Iran and Pakistan agreed to expand security cooperation on Monday in a bid to improve relations following deadly cross border strikes earlier this month.
Tensions between the two neighbors were raised after Iran killed two children when it conducted unilateral strikes against suspected insurgents in Pakistani territory.
Pakistan then conducted strikes against suspected insurgents in Iranian territory in retaliation.
On Monday, Iran's Foreign Minister Hossein Amirabdollahian met with Pakistan's caretaker foreign minister, Jalil Abbas Jilani, in Islamabad.
Amirabdollahian said the two countries "strongly respect sovereignty and territorial integrity of each other," and would solve future issues through diplomatic means.
"All these channels were operational and we were able to bring whatever issue or misunderstanding that had been created between our two countries, we were able to resolve it fairly quickly," Jilani said.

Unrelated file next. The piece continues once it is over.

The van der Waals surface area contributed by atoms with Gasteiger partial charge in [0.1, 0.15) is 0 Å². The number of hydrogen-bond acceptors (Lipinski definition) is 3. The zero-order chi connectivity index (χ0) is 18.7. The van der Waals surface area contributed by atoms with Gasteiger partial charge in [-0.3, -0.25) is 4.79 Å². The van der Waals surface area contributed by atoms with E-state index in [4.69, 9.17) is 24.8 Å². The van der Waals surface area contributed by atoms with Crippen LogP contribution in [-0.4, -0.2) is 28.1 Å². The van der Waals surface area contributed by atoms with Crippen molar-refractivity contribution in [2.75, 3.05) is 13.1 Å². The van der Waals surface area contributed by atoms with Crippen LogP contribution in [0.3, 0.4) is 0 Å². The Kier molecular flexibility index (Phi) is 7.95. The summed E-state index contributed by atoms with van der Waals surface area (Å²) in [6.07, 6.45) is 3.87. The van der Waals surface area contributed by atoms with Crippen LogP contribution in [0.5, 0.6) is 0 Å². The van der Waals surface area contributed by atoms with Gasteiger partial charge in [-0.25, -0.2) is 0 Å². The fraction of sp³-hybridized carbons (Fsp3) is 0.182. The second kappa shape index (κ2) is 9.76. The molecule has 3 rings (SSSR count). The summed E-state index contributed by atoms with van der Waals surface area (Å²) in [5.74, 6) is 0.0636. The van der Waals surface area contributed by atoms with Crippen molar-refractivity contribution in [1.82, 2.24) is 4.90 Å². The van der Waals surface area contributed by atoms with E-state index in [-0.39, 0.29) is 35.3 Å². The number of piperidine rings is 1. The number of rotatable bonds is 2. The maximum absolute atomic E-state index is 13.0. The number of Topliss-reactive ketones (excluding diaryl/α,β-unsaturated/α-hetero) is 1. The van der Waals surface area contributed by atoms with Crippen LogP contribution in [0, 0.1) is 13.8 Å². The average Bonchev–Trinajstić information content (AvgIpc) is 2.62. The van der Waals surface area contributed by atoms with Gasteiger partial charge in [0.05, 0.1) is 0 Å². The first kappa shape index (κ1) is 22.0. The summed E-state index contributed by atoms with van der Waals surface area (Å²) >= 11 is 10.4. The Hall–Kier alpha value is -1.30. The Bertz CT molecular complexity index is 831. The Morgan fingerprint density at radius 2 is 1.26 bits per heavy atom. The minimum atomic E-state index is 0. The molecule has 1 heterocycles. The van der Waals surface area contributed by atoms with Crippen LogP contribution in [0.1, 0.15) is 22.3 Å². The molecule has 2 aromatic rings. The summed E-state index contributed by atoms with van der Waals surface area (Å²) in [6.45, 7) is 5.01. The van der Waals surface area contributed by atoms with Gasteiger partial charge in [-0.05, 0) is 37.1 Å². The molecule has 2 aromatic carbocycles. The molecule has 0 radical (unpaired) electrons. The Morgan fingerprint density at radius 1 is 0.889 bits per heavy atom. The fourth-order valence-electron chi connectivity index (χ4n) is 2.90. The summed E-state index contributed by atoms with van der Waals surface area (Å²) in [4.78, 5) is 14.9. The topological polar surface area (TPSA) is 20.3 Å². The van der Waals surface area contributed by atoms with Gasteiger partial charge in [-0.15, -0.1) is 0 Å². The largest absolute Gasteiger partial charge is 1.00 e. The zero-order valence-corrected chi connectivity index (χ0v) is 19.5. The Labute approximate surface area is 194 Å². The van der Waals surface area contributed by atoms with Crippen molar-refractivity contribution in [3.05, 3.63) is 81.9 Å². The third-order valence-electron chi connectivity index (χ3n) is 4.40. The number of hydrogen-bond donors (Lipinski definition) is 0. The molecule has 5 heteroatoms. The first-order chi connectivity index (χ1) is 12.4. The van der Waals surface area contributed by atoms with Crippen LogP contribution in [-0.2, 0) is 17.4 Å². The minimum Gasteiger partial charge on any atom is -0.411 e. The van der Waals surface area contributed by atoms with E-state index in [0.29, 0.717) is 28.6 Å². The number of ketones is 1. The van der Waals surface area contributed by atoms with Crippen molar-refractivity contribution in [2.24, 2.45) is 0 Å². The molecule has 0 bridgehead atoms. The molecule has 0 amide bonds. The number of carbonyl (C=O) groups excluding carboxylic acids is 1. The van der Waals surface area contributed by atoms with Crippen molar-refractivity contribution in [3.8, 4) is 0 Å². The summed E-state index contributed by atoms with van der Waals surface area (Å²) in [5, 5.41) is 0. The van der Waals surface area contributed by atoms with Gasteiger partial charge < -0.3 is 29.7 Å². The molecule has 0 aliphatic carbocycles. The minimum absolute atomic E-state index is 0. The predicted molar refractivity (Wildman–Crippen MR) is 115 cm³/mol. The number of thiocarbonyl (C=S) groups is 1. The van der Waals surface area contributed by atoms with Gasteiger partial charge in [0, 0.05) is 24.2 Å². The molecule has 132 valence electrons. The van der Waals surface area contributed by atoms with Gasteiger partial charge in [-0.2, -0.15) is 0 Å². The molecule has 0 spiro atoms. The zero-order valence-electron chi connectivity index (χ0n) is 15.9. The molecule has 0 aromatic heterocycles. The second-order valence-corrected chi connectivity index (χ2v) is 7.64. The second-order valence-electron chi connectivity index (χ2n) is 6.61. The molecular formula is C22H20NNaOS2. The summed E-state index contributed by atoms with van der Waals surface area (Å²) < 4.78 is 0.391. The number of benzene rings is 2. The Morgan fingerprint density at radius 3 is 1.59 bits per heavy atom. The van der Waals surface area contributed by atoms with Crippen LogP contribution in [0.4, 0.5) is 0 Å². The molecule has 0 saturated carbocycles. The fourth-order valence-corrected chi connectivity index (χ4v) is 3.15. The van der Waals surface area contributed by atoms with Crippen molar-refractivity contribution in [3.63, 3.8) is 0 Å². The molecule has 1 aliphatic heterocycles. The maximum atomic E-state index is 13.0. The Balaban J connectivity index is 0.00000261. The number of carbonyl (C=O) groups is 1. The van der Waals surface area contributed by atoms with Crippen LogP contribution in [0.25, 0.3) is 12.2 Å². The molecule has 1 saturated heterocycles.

Coordinating to fight terrorism
As part of the rapprochement, the two countries agreed to fight terrorism within their respective areas and establish a system of consultations at the level of the foreign ministers to oversee progress across sectors, Jilani said.
Abdollahian said there had never been any wars or territorial disputes between Iran and Pakistan.
"We consider Pakistan's security, a brotherly, friendly and neighborly country of Iran, as the security of the Islamic Republic of Iran and the security of the whole region," Abdollahian said.
"Through joint cooperation between Tehran and Islamabad, we will not let terrorists endanger and threaten the security of the two nations."
He also said that Iranian President Ebrahim Raisi would soon make a visit Pakistan.
zc/wmr (AP, Reuters)